Delivering an unbearable lightness of being – or non-being – with an apocalyptic end (in a maelstrom of green), Wind Shadow was less dance and more a fusion of installation art and kinetics; a visually stunning spectacle sans emotion, sans words, sans context, sans an anchor of any kind.
A collaboration between Lin Hwai-min, (Founder and Artistic Director of Cloud Gate Dance Theatre of Taiwan and internationally acclaimed choreographer) and Cai Guoqiang (Director of Visual and Special Effects for the opening and closing ceremonies of the 2008 Summer Olympics in Beijing), Wind Shadow evolved from over a hundred ideas Cai sent Lin, black snow, black waterfall, black rainbow … ideas contained in a couple of words or very short sentences.
Cai’s words and phrases, in Lin’s hands, become installation art in lieu of dance; a largely monochromatic mis en scene, eighty minutes of stunning, dramatic, thought-provoking, morbid, disturbing, pleasing, unsullied and then corrupting (or corrupted) fractured, fragmented panoramas and viewpoints.
Violence and art (or violence in art ?), it began innocuously enough, lightly enough, a stark white backdrop framing sculpted, androgynous bodies (humans and shadows) sheathed in black, many masked and faceless. They moved – not danced – in and through darkness and light, the corporeal and the unsubstantial stalking each other, briefly uncoupling and inevitably reuniting, miming and preying on each other, sometimes a heartbeat out of sync.
Shadow play, almost, the lighting was dramatic and hard-edged or dreamily translucent, silhouettes and shadows flying slowly fluttering kites. All was well in the ordinary scheme of things between an individual and his alter ego – or good and evil, or dark and light – it was open to interpretation. There was ethereal, gauzy fabric, lots of it (sheer white which slowly turned to smoky black), kites, flags and angel wings (that looked like the Balinese umbul umbul) – billowing, rippling and afloat in wind produced by dozens of fans concealed in the wings.
The dancers performed their (sometimes) conflicting, (sometimes) playful duets with their shadows with the utmost economy of motion. It was almost as if the immobile was given life, weightlessly propelled by the invisible and the intangible – moving air and energy. Trained in Qi Gong, meditation, martial arts, modern dance, ballet and calligraphy, the dancers seemed to exist outside their bodies, manipulating them with feather touch control.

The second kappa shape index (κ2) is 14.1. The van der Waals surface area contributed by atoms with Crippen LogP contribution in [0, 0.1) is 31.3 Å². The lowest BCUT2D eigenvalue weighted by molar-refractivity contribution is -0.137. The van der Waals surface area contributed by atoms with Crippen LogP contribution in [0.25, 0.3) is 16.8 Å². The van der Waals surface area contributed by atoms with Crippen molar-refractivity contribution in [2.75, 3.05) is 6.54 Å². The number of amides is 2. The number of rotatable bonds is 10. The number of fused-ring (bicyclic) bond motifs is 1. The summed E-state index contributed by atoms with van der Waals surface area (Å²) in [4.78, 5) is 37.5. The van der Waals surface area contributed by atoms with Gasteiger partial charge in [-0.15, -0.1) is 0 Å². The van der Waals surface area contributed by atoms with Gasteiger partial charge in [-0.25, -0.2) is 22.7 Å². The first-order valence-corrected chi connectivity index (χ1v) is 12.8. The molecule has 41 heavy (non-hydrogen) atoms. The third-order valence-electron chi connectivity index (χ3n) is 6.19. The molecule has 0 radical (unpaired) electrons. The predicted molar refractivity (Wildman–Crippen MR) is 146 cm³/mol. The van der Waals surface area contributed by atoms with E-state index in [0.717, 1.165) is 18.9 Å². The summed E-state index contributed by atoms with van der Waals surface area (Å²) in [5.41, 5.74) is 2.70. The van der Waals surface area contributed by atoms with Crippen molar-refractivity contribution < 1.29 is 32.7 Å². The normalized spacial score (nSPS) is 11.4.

The malevolence of black slowly seeped in, the figures turned malefic and turned upon each other, movement became erratic and increasingly frenzied and the stage darkened, an oval disc of a mirror with an uneven surface was lowered and it reflected the amoeba-like dancers, seeking, crawling, confused and desperate; (distortions and further distortions) while the sound track changed from subliminal heartbeats and fetal whispers and chuckles to the throb of a dentist’s drill, explosions and gunfire.
A sudden waterfall of cascading black silk, endless and relentless, and dancers raced around the stage with flags snapping, flapping, and shadows cowered. Then began staccato projections of Cai’s gunpowder drawings and explosions, echoing and reflecting off the flags, the backdrop, the walls and the dancers; the images perfectly focused on specific surfaces by crouching dancers wielding hand held projectors.
The beatific and the tranquil was subsumed by desolation and despair, bleak landscapes and the terror of approaching annihilation. The inevitable doomsday approached in smoke and haze, light and sound, crazed and stunned beings; in a tempest of black clouds and black snowflakes that fell like malignant confetti, and it arrived magnificently in a breathtaking, engulfing, encompassing tunnel of green – a spectacular use of sulphur-lit smoke and projection to create a vortex that extended beyond the stage and into the theatre, sucking the audience into its terrible, hungry epicenter.
Lin Hwai-min has won a slew of international awards including the Ramon Magsaysay Award. He was honored as one of Asia’s Heroes by TIME in 2005. Cai is famous for his use of gunpowder and pyrotechnics, and according to the programme notes, is a bold originator of new art forms whose basic material is gunpowder … his drawings and site-specific ‘explosion events’ demonstrate a spectacular fusion of the science and art of transformation … the processes of destruction and change as radical conditions for reality … and creativity.
In a post performance discussion immediately after the show, Mr. Lin Hwai-min took questions from members of the audience with exquisitely polite, acerbic, wry, dry and sometimes impatient wit. He readily admitted that there was no story. The shadows were metaphorical, allegorical; the images without literary reference or context as words were limiting. If you have a plot and characters, movement is needed to convey the meaning of the story. I read things in energy and my dancers are freed from serving a character or a plot. They are just themselves, free to express through pure movements.
Though not intended as a political statement, Lin pointed out that today’s world is one of violence, unrest and conflict and everything has political inflections. Each person has to travel along his own path as a human being, and live as fully as his conscience instructs.
They were there near the Esplanade taxi stand, Lin’s faceless, nameless, impassive living sculptures, just a group of young men and women in Converse and cargo’s, bulging haversacks and mobile phones to their ears. I complimented them, and a couple of the boys replied with a gracious Thank You, but I will remember the moment when a statue smiled, the stark contrast with that young girl who was centre stage through most of the performance, a smile of incredible beauty and acknowledgement.
Photographs by Liu Chen-Hsiang.